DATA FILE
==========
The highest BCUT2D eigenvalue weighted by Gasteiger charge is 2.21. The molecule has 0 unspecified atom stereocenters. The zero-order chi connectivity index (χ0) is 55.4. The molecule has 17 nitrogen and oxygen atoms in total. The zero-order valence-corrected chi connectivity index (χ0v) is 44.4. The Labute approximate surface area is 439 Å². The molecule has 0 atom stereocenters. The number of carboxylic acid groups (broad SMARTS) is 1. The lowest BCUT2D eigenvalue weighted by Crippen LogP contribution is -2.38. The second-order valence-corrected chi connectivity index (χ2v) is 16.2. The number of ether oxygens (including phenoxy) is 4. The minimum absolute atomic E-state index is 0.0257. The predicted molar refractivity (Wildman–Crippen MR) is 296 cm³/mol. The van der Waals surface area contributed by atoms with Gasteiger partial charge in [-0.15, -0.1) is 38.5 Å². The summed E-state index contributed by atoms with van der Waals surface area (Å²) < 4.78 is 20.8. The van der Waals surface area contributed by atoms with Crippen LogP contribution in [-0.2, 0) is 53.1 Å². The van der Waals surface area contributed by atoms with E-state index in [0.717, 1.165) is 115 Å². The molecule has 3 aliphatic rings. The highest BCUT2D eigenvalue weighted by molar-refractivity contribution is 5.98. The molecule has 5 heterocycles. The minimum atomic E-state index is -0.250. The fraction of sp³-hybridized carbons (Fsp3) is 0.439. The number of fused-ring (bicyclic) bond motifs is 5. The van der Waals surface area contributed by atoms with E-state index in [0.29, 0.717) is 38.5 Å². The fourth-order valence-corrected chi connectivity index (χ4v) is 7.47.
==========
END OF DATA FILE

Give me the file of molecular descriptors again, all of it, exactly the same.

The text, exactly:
The highest BCUT2D eigenvalue weighted by Gasteiger charge is 2.21. The molecule has 0 unspecified atom stereocenters. The zero-order chi connectivity index (χ0) is 55.4. The molecule has 17 nitrogen and oxygen atoms in total. The zero-order valence-corrected chi connectivity index (χ0v) is 44.4. The Labute approximate surface area is 439 Å². The molecule has 0 atom stereocenters. The number of carboxylic acid groups (broad SMARTS) is 1. The lowest BCUT2D eigenvalue weighted by Crippen LogP contribution is -2.38. The second-order valence-corrected chi connectivity index (χ2v) is 16.2. The number of ether oxygens (including phenoxy) is 4. The minimum absolute atomic E-state index is 0.0257. The predicted molar refractivity (Wildman–Crippen MR) is 296 cm³/mol. The van der Waals surface area contributed by atoms with Gasteiger partial charge in [-0.15, -0.1) is 38.5 Å². The summed E-state index contributed by atoms with van der Waals surface area (Å²) < 4.78 is 20.8. The van der Waals surface area contributed by atoms with Crippen LogP contribution in [-0.2, 0) is 53.1 Å². The van der Waals surface area contributed by atoms with E-state index in [0.717, 1.165) is 115 Å². The molecule has 3 aliphatic rings. The highest BCUT2D eigenvalue weighted by molar-refractivity contribution is 5.98. The molecule has 5 heterocycles. The minimum atomic E-state index is -0.250. The fraction of sp³-hybridized carbons (Fsp3) is 0.439. The number of fused-ring (bicyclic) bond motifs is 5. The van der Waals surface area contributed by atoms with E-state index in [0.29, 0.717) is 38.5 Å². The fourth-order valence-corrected chi connectivity index (χ4v) is 7.47.